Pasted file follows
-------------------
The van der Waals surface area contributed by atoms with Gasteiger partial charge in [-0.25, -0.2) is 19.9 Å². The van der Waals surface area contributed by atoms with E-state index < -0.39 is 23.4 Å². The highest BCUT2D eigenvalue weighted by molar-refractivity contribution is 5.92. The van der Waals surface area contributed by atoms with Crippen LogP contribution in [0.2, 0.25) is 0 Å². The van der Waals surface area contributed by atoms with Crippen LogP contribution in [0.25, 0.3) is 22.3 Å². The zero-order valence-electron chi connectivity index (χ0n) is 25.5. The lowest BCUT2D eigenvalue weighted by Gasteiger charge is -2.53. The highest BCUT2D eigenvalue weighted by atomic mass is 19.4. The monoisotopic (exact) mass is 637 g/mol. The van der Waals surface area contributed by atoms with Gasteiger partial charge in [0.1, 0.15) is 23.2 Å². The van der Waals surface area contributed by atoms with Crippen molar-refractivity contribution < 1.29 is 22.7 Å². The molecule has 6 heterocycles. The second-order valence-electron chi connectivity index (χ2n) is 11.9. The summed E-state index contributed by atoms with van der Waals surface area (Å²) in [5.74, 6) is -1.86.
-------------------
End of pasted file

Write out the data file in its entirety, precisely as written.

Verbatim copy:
The van der Waals surface area contributed by atoms with Gasteiger partial charge in [-0.25, -0.2) is 19.9 Å². The van der Waals surface area contributed by atoms with E-state index < -0.39 is 23.4 Å². The highest BCUT2D eigenvalue weighted by molar-refractivity contribution is 5.92. The van der Waals surface area contributed by atoms with Crippen LogP contribution in [0.2, 0.25) is 0 Å². The van der Waals surface area contributed by atoms with Crippen LogP contribution in [0.25, 0.3) is 22.3 Å². The zero-order valence-electron chi connectivity index (χ0n) is 25.5. The lowest BCUT2D eigenvalue weighted by Gasteiger charge is -2.53. The highest BCUT2D eigenvalue weighted by atomic mass is 19.4. The monoisotopic (exact) mass is 637 g/mol. The van der Waals surface area contributed by atoms with Gasteiger partial charge in [0.1, 0.15) is 23.2 Å². The van der Waals surface area contributed by atoms with Crippen molar-refractivity contribution < 1.29 is 22.7 Å². The molecule has 6 heterocycles. The second-order valence-electron chi connectivity index (χ2n) is 11.9. The summed E-state index contributed by atoms with van der Waals surface area (Å²) in [5.74, 6) is -1.86.